While a new Gallup Poll finds that voters 65 and older have moved from "a reliably Democratic to a reliably Republican group" over the past two decades, voters in the next-oldest age bracket - 50 to 64 - haven't followed suit and still show an outright preference for the Democratic Party.
In analyzing its own survey results from 2013, 2003 and 1993, Gallup concludes that the shifts in party preferences are attributable in part to attitudinal changes that come into play as people age.
The 2013 results, for example, show that voters in the oldest bracket have continued to move in a Republican direction over the past decade while younger voters have gone back toward the Democratic Party.
>> Sign up for the AARP Money newsletter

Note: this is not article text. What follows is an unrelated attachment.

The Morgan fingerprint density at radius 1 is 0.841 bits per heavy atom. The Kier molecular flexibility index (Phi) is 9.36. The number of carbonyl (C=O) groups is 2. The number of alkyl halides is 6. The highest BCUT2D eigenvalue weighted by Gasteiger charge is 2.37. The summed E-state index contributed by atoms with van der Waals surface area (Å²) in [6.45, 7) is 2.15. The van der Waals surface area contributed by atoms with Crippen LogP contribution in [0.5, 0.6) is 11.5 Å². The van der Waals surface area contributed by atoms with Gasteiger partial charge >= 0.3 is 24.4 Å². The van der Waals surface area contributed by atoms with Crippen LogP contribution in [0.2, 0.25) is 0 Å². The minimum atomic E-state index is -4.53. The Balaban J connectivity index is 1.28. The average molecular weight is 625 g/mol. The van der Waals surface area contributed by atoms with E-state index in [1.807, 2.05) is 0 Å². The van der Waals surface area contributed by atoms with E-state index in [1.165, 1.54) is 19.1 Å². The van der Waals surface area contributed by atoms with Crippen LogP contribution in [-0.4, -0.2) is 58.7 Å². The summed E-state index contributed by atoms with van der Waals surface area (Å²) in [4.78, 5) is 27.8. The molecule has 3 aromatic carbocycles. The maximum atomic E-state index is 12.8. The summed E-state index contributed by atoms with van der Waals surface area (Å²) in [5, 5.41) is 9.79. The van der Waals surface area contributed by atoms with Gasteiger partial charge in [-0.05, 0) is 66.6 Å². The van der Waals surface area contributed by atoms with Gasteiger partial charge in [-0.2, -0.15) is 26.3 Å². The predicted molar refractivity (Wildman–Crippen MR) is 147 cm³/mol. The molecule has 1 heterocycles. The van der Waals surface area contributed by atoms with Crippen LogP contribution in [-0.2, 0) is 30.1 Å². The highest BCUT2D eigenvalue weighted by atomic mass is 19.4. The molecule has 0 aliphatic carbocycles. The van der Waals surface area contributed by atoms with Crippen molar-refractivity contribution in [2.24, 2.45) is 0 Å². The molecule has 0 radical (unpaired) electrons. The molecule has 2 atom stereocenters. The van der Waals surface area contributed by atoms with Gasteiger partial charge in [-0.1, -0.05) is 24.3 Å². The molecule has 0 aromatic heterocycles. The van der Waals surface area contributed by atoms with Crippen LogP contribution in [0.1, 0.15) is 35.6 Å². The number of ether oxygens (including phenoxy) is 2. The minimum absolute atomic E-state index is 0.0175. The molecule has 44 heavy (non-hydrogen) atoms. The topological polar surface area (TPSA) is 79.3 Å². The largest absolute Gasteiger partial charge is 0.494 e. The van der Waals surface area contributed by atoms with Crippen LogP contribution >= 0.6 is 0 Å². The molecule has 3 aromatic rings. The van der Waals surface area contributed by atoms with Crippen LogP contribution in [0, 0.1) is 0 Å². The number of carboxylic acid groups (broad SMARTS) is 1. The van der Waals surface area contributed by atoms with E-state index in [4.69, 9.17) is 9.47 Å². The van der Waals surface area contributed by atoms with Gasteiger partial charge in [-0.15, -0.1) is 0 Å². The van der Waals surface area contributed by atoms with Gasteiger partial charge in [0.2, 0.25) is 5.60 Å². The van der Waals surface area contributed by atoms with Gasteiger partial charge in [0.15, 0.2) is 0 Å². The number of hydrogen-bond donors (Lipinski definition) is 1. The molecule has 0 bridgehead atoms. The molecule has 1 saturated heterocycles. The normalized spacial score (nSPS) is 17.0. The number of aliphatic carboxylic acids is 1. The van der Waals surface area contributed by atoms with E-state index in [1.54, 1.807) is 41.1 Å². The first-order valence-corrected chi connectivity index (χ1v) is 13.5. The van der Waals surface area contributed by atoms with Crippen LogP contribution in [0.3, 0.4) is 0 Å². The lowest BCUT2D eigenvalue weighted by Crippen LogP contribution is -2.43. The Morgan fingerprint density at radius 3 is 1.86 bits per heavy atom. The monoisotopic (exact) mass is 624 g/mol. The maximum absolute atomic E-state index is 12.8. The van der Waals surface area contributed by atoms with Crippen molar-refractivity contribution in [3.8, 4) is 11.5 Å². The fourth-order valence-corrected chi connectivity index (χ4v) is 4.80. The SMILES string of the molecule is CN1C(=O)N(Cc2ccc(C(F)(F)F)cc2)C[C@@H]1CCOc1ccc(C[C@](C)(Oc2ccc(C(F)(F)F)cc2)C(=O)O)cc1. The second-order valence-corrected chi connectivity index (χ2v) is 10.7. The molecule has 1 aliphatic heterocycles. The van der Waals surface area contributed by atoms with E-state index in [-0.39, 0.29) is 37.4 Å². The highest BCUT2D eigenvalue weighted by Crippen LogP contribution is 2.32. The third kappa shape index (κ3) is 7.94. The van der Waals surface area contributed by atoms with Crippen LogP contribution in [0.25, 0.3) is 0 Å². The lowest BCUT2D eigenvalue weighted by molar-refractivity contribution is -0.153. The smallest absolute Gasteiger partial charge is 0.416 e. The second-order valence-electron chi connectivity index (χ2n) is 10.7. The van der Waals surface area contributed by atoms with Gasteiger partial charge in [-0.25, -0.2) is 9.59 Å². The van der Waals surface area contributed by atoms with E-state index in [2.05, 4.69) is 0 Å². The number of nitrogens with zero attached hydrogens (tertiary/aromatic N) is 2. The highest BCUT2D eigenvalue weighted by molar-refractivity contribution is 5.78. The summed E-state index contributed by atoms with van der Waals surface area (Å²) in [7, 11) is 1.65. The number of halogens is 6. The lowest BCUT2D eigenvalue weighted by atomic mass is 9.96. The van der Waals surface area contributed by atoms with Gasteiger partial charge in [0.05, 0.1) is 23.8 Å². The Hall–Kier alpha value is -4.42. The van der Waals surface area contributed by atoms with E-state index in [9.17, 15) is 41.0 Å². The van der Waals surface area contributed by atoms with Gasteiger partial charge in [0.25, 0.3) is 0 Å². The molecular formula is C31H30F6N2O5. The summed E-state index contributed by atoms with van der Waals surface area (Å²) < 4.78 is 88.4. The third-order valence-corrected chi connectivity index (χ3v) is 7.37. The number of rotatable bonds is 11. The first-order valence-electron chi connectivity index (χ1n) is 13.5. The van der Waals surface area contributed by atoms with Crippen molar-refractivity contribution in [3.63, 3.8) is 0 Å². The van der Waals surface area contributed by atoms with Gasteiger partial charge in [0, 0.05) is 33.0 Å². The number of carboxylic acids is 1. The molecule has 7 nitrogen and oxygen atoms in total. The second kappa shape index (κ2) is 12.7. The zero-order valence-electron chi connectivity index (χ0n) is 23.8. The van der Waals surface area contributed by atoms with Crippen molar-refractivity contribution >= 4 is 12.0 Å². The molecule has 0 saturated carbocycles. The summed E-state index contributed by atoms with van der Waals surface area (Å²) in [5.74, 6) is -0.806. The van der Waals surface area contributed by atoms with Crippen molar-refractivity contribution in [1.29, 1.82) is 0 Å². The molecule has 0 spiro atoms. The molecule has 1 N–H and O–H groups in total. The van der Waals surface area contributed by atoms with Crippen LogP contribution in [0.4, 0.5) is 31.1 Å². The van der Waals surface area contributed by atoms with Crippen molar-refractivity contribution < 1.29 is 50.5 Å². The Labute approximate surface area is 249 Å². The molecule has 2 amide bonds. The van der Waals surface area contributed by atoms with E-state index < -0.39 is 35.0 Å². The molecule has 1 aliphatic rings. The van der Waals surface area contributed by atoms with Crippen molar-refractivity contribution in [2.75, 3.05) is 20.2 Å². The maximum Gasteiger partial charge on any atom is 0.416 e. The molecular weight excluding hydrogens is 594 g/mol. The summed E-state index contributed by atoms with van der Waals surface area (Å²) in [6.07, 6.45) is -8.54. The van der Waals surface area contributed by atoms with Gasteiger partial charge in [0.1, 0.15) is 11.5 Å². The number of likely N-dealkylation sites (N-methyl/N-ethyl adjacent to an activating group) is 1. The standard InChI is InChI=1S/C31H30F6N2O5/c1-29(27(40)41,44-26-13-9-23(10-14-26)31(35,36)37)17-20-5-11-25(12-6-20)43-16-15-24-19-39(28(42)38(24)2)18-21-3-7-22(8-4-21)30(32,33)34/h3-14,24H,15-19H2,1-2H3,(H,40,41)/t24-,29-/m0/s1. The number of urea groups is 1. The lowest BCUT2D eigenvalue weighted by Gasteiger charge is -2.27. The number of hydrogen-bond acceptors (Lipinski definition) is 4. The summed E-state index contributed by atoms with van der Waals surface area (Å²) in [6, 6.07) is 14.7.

>> Get travel discounts with your AARP Member Advantages.
Jeffrey M. Jones, the managing editor of the Gallup poll, points out that such variations in party preferences over time aren't uncommon and usually are in response to major political events "such as the Republican surge after the 9/11 terrorist attacks or the Democratic surge in the latter years of the Bush administration."
Also of Interest
- The Newest Challenge to Voting
- Washington D.C. and 9 Other Budget-Friendly Trips for 2014
- Get free assistance with tax-return preparation from Tax-Aide
- Join AARP: Savings, resources and news for your well-being
See the AARP home page for deals, savings tips, trivia and more